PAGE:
Weighted blankets provide deep pressure input and can be used as a calming tool. The calming effects have been found to decrease activity level, increase focus, and improve sleep. Lap pads and “lap snakes” are similar tools but are smaller in size and more commonly used during seated tasks. They can be placed either on the child’s lap or shoulders.
A weighted blanket or “lap snake” can be a helpful sensory strategy for someone who has sensory processing disorder (SPD). For more information about sensory processing, please refer to our website at https://childrenstherapycorner.com/services/occupational-therapy or the Sensory Processing Disorder Foundation at http://www.spdfoundation.net/about-sensory-processing-disorder.html. If you feel that your child may be struggling with sensory processing, it is important to discuss these concerns with your physician and receive an evaluation by an occupational therapist. If your child has already been diagnosed with Sensory Processing Disorder, consult with your occupational therapist about the benefits of using a weighted blanket or “lap snake” with your child.
There are thousands of weighted blanket options available; performing a Google search yields over 1,000,000 references. If you’re feeling crafty, you may want to explore making a weighted blanket or “lap snake” on your own. Below, a link is provided for making a weighted blanket and instructions for sewing a “lap snake”:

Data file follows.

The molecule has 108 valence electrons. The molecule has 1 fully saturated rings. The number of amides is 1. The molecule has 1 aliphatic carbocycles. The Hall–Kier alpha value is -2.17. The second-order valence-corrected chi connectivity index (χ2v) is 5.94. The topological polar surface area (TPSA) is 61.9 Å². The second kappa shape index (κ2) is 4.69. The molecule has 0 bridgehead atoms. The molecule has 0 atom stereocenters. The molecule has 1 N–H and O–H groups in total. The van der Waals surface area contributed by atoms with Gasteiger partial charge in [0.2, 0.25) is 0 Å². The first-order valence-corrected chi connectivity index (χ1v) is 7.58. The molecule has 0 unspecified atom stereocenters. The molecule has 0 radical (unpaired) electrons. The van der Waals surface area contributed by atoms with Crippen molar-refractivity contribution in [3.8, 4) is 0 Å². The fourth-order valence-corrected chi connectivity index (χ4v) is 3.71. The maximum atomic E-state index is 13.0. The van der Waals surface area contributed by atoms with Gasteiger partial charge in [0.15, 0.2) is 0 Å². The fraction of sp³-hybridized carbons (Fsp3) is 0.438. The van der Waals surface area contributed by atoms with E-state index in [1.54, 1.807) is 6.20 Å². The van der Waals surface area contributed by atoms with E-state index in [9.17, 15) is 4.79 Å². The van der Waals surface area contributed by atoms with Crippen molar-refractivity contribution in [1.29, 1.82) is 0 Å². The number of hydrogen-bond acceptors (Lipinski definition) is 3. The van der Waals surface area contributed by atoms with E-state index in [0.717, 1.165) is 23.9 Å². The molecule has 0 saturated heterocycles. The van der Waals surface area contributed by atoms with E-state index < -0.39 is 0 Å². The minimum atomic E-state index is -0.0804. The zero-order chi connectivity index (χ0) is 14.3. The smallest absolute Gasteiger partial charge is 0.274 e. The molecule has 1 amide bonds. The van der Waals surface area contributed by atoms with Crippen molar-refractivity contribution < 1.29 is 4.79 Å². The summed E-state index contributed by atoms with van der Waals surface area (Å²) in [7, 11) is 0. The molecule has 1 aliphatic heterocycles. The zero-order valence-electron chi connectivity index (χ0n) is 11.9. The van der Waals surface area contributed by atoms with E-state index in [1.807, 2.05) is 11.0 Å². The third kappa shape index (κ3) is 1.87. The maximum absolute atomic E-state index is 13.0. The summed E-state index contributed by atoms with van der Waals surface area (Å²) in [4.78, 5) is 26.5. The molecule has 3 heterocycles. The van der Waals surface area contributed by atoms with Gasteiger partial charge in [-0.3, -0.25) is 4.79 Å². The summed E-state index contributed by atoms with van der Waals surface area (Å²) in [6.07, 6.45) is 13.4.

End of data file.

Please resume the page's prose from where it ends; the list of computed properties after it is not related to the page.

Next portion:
Instructions for sewing a “lap snake”:
- Find long tube socks, one for each “snake”. Alternatively, use thick tights or stockings and cut them off about 18” from the toe. Serge or whipstitch the cut edges.
- Fill each sock with four cups of rice or other similar pellets like pinto beans or split peas.
- Close the end of the tube sock by hand or machine, sewing the opening with small, sturdy stitches.
- If desired, draw a simple face on the sewn side of the sock, making the seam the “mouth”.
Precautions: The weight ratio of the blanket should not exceed 10-15% of the child’s weight. It recommended that you begin with 5% of the child’s weight and make adjustments based on the child’s responses. Make certain that the child is able to remove the blanket easily, the child’s head is not covered and that the weight is evenly distributed throughout the blanket. The blanket should be introduced while the child is in a calm state and it should not be forced if the child presents with an adverse reaction.